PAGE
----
James Weagley, MS, ATC, Recreation Expert
Case Description/Summary: The plaintiff, a young boy participating in a summer camp program, fell from a playground structure when he was startled by a counselor yelling for him to get down. He sustained injuries, which required surgery and left him with residual pain and loss of motion. The plaintiff claimed that the playground was unsupervised during the time of the incident.
Analysis: According to the plaintiff’s attorney, the boy had been hanging on the outside of the playground structure and was startled when a playground supervisor yelled at him, causing his fall. Per the training manual, staff members were encouraged not to yell when they observe a child not complying with playground rules, as it might frighten them and cause an accident. The playground supervisor’s deposition indicated there were 30-50 children at the camp. The staff consisted of 10 counselors/counselors in training, a supervisor and assistant supervisor. Each staff member received a manual and training prior to the start of camp. The manual section entitled “Playground Safety” specifically required staff to be proactive by insuring proper use of all equipment. Staff members were required to demonstrate the correct method of use before the children were able to go on the playground. The plaintiff received instruction from the summer camp staff about proper use of the playground equipment and his mother reported providing instruction to him as well.
Opinion: The summer camp program was well staffed and appropriately trained. It was opined that it was reasonable to assume that the child was provided proper instruction on playground equipment use by the summer camp staff and his mother. Further, the plaintiff had attended school where the playground was located and was familiar with the equipment as well as the rules regarding its appropriate use. In his deposition, the plaintiff demonstrated a good understanding of proper use of the equipment and the safety risk associated with using the equipment improperly.
Despite plaintiff’s claim that there were no counselors present on the playground when the injury occurred, it is highly unlikely this was the case. This was an established summer camp program with an outstanding safety record and well documented safety policies and procedures. The staffing manual detailed appropriate staffing and staff responsibilities. The staff time sheet from the date of the accident indicated that there were 12 staff members supervising the playground. The playground site was appropriately staffed with a staff to camper ratio of 5:1. When providing playground supervision, the staff was instructed to spread out and move around. All of which were appropriate supervision methods.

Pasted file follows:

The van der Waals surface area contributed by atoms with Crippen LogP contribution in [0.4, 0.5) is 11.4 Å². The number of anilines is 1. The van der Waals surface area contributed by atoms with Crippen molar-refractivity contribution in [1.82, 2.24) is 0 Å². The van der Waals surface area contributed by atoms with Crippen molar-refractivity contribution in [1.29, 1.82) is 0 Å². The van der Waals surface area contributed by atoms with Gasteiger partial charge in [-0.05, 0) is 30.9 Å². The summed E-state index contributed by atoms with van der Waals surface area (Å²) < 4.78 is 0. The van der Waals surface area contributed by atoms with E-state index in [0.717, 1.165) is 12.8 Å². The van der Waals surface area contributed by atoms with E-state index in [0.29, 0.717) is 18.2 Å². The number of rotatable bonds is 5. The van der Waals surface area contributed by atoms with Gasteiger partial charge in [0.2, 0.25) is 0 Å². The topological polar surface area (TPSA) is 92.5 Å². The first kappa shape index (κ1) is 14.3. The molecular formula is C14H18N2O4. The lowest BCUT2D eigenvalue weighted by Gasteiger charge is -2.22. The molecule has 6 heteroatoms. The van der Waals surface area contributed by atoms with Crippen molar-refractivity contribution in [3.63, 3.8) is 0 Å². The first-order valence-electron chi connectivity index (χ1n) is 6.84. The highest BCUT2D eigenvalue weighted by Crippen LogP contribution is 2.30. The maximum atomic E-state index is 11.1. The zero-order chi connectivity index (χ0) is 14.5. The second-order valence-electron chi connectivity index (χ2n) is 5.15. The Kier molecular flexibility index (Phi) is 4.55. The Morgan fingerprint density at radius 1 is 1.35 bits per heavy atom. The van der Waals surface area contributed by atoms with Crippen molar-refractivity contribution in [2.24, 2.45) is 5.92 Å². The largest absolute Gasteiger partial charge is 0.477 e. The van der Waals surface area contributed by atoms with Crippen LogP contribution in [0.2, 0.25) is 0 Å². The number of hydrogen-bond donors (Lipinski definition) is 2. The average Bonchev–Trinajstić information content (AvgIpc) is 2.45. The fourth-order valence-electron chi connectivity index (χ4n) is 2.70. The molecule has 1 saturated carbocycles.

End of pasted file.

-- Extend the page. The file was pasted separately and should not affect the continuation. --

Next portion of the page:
The plaintiffs’ claim that he was startled by the camp counselor’s yell, causing him to fall, is inconsistent with his deposition. In his deposition, he indicated that he fell about 10 seconds after she yelled as he was attempting to get down. It is true that staff was instructed not to yell when they observed a child not complying with playground rules, however, this is a normal and appropriate reaction for someone in a supervisory position when they observe a child in danger. This particular counselor was 30 yards away in the parking lot when she noticed the plaintiff hanging on the outside of the playground structure. A fall risk existed at that very moment; and yelling to get the plaintiff’s attention was the only way she could provide some level of appropriate intervention at that time.
In summary, the expert opined that the plaintiff was very familiar with the appropriate rules and use of the equipment at this playground, was knowledgeable of the risks associated with hanging on the outside railing of a playground structure, and chose to use the playground equipment improperly. Additionally, since the plaintiff fell 10 seconds after the counselor yelled, the claim that it was the cause of his fall should be eliminated. It was the expert’s opinion that the plaintiff bore responsibility for his actions that resulted in the fall and the subsequent injury he sustained. The fall accident happened despite adequate staffing and supervision. The reality is that sometimes, even though we have done everything to provide a safe environment, accidents do occur. The expert witness concluded there was no evidence to indicate the actions or inactions of the summer playground employees was a causative factor in this injury.
Result: This case was settled with no finding of negligence on the part of the entity sponsoring the summer playground program.
James Weagley, MS, ATC, Recreation Expert with DJS Associates, Inc., can be reached via email at experts@forensicDJS.com or via phone at 215-659-2010.